Do not seek praise. Seek criticism.
By Matt Adams on November 21, 2008
We all strive to be better. Better bosses, designers, accountants, marketers, etc. In reading a blog from my friend David in the UK, I learned about Paul Arden. Paul Arden was an amazing advertiser / marketer in the early days of marketing to the masses.
The following passage is an exceprt from the book It’s Not How Good You Are, Its How Good You Want to Be, by Paul Arden.
It is quite easy to get approval if we ask enough people, or if we ask those who are likely to tell us what we want to hear.
The likelihood is that they will say nice things rather than be too critical. Also, we tend to edit out the bad so that we hear only what we want to hear.
So if you have produced a pleasantly acceptable piece of work, you will have proved to yourself that it’s good simply because others have said so.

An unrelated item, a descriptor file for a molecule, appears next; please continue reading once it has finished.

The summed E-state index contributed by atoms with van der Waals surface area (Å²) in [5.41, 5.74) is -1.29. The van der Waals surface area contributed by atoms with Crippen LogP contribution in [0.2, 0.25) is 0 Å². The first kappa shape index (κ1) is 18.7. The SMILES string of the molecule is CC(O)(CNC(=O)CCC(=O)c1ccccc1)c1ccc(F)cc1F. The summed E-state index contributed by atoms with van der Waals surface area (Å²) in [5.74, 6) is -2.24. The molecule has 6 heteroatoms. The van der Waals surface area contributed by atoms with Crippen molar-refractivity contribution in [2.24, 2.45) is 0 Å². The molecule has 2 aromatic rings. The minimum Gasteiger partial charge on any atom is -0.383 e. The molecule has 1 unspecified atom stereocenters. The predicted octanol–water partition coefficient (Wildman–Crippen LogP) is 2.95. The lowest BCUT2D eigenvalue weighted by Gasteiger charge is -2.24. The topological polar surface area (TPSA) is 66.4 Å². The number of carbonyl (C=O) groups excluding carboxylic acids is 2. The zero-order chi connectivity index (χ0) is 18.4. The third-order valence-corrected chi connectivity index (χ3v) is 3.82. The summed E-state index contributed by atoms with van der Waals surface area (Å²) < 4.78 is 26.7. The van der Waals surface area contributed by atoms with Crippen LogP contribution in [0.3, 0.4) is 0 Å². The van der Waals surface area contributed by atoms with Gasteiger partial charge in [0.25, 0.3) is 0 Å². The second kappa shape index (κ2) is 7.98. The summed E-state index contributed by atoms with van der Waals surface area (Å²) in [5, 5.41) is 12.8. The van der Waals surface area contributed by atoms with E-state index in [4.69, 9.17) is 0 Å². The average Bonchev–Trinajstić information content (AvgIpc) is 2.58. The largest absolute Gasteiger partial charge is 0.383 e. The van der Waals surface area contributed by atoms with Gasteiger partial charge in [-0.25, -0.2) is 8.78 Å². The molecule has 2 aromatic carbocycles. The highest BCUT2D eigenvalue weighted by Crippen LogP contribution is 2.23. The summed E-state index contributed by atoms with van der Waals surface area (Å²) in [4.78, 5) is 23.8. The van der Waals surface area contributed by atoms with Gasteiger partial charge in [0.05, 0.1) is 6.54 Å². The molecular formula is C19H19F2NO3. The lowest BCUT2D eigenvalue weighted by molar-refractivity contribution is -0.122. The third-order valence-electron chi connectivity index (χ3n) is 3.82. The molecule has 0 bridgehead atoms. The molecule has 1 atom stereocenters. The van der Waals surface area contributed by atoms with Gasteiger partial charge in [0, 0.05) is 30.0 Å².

It is probably ok. But then it’s probably not great either.
If, instead of seeking approval, you ask, ‘What’s wrong with it? How can I make it better?’, you are more likely to get a truthful, critical answer.
You may even get an improvement on your idea.
And you are still in a position to reject the criticism if you think it is wrong.
Can you find fault with this?
This is a great quote, and something that we discuss often here at factor 1. Which is why we have been sending out this project feedback survey to all of our finished projects. So far the results have been positive, But I want to hear ways we can improve.
Do you want to improve your business? relationships? products? if so How are you finding criticism?